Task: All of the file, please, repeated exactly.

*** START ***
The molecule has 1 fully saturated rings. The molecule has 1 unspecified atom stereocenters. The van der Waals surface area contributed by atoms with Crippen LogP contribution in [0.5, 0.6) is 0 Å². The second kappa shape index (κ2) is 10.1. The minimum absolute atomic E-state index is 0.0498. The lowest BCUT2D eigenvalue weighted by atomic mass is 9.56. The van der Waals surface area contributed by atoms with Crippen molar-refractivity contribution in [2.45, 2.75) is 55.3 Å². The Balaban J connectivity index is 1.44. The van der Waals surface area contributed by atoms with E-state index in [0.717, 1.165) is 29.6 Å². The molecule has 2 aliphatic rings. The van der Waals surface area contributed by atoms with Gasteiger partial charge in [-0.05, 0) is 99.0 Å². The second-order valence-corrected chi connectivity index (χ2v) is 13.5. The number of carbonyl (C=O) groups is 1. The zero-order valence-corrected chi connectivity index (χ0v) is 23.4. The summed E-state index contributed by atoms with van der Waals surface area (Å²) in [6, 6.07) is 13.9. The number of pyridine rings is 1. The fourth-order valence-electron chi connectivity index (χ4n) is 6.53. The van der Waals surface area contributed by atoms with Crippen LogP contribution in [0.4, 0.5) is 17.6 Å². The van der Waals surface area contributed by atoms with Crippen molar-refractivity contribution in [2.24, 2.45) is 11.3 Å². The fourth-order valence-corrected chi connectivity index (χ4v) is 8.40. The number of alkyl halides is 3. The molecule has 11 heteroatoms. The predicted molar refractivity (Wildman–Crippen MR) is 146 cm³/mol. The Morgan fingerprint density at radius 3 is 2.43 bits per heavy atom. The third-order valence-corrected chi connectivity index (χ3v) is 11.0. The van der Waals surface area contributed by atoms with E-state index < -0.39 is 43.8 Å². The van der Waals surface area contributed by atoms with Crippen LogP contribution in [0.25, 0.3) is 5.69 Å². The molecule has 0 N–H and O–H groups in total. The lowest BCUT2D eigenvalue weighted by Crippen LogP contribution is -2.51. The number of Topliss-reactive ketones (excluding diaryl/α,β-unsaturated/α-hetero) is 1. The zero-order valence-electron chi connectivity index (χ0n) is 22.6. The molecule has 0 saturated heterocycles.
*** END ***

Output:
The molecule has 1 fully saturated rings. The molecule has 1 unspecified atom stereocenters. The van der Waals surface area contributed by atoms with Crippen LogP contribution in [0.5, 0.6) is 0 Å². The second kappa shape index (κ2) is 10.1. The minimum absolute atomic E-state index is 0.0498. The lowest BCUT2D eigenvalue weighted by atomic mass is 9.56. The van der Waals surface area contributed by atoms with Crippen molar-refractivity contribution in [2.45, 2.75) is 55.3 Å². The Balaban J connectivity index is 1.44. The van der Waals surface area contributed by atoms with E-state index in [0.717, 1.165) is 29.6 Å². The molecule has 2 aliphatic rings. The van der Waals surface area contributed by atoms with Gasteiger partial charge in [-0.05, 0) is 99.0 Å². The second-order valence-corrected chi connectivity index (χ2v) is 13.5. The number of carbonyl (C=O) groups is 1. The zero-order valence-corrected chi connectivity index (χ0v) is 23.4. The summed E-state index contributed by atoms with van der Waals surface area (Å²) in [6, 6.07) is 13.9. The number of pyridine rings is 1. The fourth-order valence-electron chi connectivity index (χ4n) is 6.53. The van der Waals surface area contributed by atoms with Crippen LogP contribution in [0.4, 0.5) is 17.6 Å². The van der Waals surface area contributed by atoms with Crippen molar-refractivity contribution in [2.24, 2.45) is 11.3 Å². The fourth-order valence-corrected chi connectivity index (χ4v) is 8.40. The number of alkyl halides is 3. The molecule has 11 heteroatoms. The predicted molar refractivity (Wildman–Crippen MR) is 146 cm³/mol. The Morgan fingerprint density at radius 3 is 2.43 bits per heavy atom. The third-order valence-corrected chi connectivity index (χ3v) is 11.0. The van der Waals surface area contributed by atoms with E-state index < -0.39 is 43.8 Å². The van der Waals surface area contributed by atoms with Crippen LogP contribution in [0.25, 0.3) is 5.69 Å². The molecule has 0 N–H and O–H groups in total. The lowest BCUT2D eigenvalue weighted by Crippen LogP contribution is -2.51. The number of Topliss-reactive ketones (excluding diaryl/α,β-unsaturated/α-hetero) is 1. The zero-order valence-electron chi connectivity index (χ0n) is 22.6. The molecule has 0 saturated heterocycles.